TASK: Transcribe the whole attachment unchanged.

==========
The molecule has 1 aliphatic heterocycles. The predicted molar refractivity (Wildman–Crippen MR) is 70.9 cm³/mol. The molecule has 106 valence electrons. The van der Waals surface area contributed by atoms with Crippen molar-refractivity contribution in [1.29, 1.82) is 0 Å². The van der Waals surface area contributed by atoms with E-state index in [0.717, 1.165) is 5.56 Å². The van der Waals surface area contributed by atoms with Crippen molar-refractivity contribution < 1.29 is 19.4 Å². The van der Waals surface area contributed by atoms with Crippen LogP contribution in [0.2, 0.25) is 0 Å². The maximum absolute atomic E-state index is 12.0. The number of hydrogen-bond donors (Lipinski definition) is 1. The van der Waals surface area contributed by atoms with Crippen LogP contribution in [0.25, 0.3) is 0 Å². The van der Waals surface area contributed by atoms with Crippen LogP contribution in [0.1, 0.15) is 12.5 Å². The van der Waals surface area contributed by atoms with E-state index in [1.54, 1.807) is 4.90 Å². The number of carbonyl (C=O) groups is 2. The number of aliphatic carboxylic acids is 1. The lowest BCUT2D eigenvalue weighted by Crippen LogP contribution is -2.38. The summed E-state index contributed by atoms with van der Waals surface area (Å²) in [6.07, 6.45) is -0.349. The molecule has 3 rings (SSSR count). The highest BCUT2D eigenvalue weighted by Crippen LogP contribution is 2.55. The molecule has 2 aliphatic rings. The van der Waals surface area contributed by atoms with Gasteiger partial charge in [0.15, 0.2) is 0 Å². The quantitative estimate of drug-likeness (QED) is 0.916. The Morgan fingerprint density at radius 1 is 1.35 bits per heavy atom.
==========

The molecule has 1 aliphatic heterocycles. The predicted molar refractivity (Wildman–Crippen MR) is 70.9 cm³/mol. The molecule has 106 valence electrons. The van der Waals surface area contributed by atoms with Crippen molar-refractivity contribution in [1.29, 1.82) is 0 Å². The van der Waals surface area contributed by atoms with E-state index in [0.717, 1.165) is 5.56 Å². The van der Waals surface area contributed by atoms with Crippen molar-refractivity contribution < 1.29 is 19.4 Å². The van der Waals surface area contributed by atoms with Crippen LogP contribution in [0.2, 0.25) is 0 Å². The maximum absolute atomic E-state index is 12.0. The number of hydrogen-bond donors (Lipinski definition) is 1. The van der Waals surface area contributed by atoms with Crippen LogP contribution in [0.25, 0.3) is 0 Å². The van der Waals surface area contributed by atoms with Crippen LogP contribution in [0.1, 0.15) is 12.5 Å². The van der Waals surface area contributed by atoms with E-state index in [1.54, 1.807) is 4.90 Å². The number of carbonyl (C=O) groups is 2. The number of aliphatic carboxylic acids is 1. The lowest BCUT2D eigenvalue weighted by Crippen LogP contribution is -2.38. The summed E-state index contributed by atoms with van der Waals surface area (Å²) in [6.07, 6.45) is -0.349. The molecule has 3 rings (SSSR count). The highest BCUT2D eigenvalue weighted by Crippen LogP contribution is 2.55. The molecule has 2 aliphatic rings. The van der Waals surface area contributed by atoms with Gasteiger partial charge in [0.15, 0.2) is 0 Å². The quantitative estimate of drug-likeness (QED) is 0.916. The Morgan fingerprint density at radius 1 is 1.35 bits per heavy atom.